The Microgenre. A Quick Look at Small Culture, Anne H. Stevens, Molly C. O’Donnell (Eds.) (2020)

+ info: Bloomsbury

Everybody knows, and maybe even loves, a microgenre. Plague romances and mommy memoirs. Nudie-cutie movies, Nazi zombies, and dinosaur erotica. Baby burlesks, Minecraft fiction, grindcore, premature ejaculation poetry…microgenres come in all varieties and turn up in every form of media under the sun, tailor-made for enthusiasts of all walks of life.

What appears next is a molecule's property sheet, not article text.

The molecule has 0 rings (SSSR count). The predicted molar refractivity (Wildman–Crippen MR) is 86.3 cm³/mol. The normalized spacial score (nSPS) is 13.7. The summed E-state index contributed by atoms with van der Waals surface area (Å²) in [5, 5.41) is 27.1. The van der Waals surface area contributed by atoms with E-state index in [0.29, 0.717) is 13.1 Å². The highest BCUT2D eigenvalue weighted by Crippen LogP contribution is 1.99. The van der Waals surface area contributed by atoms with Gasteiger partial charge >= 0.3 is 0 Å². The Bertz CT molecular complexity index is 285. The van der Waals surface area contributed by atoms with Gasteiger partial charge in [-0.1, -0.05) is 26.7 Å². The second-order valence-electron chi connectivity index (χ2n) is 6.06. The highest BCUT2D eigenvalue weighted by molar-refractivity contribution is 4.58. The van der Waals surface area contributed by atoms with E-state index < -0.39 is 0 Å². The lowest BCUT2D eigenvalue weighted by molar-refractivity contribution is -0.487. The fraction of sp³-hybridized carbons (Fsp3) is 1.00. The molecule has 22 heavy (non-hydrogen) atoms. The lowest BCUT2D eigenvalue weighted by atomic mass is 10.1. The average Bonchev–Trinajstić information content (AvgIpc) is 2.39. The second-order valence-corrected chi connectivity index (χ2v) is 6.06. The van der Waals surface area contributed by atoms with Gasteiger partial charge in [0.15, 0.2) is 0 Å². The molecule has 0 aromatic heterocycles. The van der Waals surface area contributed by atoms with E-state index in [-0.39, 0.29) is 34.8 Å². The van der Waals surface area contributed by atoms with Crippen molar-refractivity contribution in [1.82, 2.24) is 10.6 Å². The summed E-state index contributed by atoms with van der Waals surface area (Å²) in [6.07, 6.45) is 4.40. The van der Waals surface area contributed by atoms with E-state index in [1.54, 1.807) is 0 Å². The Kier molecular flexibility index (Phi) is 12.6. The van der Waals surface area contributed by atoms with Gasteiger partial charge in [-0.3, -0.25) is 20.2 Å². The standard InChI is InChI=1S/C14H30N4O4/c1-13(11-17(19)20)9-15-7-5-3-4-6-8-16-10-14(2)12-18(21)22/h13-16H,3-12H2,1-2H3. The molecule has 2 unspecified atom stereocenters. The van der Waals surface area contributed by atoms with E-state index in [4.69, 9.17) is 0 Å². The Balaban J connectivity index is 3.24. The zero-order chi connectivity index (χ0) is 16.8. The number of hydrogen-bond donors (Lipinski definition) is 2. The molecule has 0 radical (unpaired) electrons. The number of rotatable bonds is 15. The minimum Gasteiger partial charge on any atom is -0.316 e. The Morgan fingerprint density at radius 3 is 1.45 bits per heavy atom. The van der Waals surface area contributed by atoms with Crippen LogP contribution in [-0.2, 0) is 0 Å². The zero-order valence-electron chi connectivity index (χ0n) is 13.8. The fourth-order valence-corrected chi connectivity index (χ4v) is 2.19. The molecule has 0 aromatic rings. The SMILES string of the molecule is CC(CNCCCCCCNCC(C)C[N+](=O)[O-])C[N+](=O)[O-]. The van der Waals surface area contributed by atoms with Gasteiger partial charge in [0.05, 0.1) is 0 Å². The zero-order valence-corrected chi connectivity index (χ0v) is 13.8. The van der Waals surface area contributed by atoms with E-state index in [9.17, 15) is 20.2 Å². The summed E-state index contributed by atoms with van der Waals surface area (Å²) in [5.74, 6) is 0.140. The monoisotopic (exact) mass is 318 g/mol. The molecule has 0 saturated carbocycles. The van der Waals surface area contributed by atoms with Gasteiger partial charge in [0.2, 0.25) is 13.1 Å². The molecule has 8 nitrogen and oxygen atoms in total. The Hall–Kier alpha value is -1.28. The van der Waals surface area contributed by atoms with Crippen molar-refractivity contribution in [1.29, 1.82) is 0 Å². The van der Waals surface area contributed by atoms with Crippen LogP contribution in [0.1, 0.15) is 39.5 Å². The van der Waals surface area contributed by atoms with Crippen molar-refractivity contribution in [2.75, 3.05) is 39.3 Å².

Coming into use in the last decade or so, the term «microgenre» classifies increasingly niche-marketed worlds in popular music, fiction, television, and the Internet. Netflix has recently highlighted our fascination with the ultra-niche genre with hilariously specific classifications — “independent supernatural dramedy featuring a strong female lead” – that can sometimes hit a little too close to home. Each contribution in this collection introduces readers to a different microgenre, drawn from a range of historical periods and from a variety of media. The Microgenre presents a previously untreated point of cultural curiosity, revealing the profound truth that humanity’s desire to classify is often only matched by the unsustainability of the obscure and hyper-specific. It also affirms, in colorful detail, what most people suspect but have trouble fathoming in an increasingly homogenized and commercial West: that imaginative projects are just that, imaginative, diverse, and sometimes completely and hilariously inexplicable.

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